Thursday, March 27, 2008

Fitna Fizzles: Online Today, No Fires

So far, anyway.

Fitna, that short subject by Dutch member of parliament Geert Wilders, is available online: thanks to a "London-based Web site," CNN reports.

"Dutch lawmaker's film criticizing Islam finds Web host" CNN (March 27, 2008) says: "The film opens with a controversial caricature of Islam's prophet, Mohammed -- one of those that prompted demonstrations in early 2006 after newspapers published the images -- followed by translated portions of the Quran.

"The passages are followed by graphic images of the September 11, 2001, terror attacks against the United States juxtaposed with audio from 911 calls made by the victims trapped inside the World Trade Center in New York." And it goes on for fifteen minutes.

And: "Some in the Muslim community rejected the film as nothing more than dangerous anti-Islamic propaganda.

" 'This film is a direct attempt to incite violence from Muslims and help fan the flames of Islamophobia,' Arsalan Iftikhar, a contributor to Washington-based Islamica Magazine, told CNN on Thursday. 'Any reasonable person can see this is meant to spit in the face of Muslims and insult our religion.'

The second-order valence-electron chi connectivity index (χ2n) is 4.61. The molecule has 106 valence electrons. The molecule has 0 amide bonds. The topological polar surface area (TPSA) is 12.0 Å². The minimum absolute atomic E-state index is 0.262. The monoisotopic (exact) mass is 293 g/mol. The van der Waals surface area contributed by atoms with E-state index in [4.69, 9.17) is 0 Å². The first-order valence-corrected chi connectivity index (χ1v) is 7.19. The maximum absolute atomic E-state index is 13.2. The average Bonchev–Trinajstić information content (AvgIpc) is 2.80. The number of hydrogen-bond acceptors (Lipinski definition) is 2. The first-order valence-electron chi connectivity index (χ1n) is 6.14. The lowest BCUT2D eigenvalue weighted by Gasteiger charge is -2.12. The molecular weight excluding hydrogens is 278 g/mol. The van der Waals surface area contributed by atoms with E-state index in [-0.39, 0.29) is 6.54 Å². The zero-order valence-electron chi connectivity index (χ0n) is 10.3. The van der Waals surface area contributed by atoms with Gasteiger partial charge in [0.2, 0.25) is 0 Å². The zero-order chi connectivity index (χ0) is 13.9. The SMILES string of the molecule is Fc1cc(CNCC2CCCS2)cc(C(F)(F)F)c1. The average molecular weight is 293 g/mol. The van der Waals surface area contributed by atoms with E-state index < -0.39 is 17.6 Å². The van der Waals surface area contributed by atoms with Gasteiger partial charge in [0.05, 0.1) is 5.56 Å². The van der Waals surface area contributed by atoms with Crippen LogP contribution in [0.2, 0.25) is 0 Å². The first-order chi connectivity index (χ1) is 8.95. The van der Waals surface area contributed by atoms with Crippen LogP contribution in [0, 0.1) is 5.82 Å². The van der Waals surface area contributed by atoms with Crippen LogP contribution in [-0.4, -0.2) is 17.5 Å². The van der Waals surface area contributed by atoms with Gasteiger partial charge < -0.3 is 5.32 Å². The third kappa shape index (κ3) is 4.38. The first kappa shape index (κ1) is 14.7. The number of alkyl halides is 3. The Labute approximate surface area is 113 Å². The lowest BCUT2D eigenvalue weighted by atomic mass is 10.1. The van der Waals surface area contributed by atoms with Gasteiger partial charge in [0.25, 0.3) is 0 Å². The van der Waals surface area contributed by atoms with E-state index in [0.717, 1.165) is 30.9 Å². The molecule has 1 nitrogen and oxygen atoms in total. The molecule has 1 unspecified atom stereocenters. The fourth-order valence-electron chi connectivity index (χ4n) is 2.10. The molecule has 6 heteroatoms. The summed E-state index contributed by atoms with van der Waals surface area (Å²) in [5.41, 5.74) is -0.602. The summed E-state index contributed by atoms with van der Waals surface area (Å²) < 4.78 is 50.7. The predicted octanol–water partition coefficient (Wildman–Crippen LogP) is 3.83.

"However, he called on Muslim leaders to react peacefully: 'Calmer heads should prevail.' "

So far, calmer heads in the Islamic world seem to be on top. The film has been out for over five hours now ("Anti-Koran film post on Internet" International Herald Tribune (March 27, 2008 - 5 hours ago)). As another headline said, "First Reactions to Dutch Anti-Quran Film Are Muted" FOXNews (March 27, 2008 - 4 hours ago at the time of this post).

On the other hand, "Dutch fear Muslim anger as anti-Koran film hits Web" Reuters (March 27, 2008 - 11:10pm GMT, 3 hours ago at the time of this post). Reuters has an interesting editorial policy, as I've mentioned before.

More, at

2 comments:

qazi said...

Why blame Islam?


Individuals, not religions, carry out inhuman acts.

Islam is a religion of peace, accepted and practiced by more than 1.25 billion people worldwide. It is the fastest-growing religion in the world, and if it was what some critics claim, why should the people from all walks of life from around the world keep embracing Islam? Where is the sword now?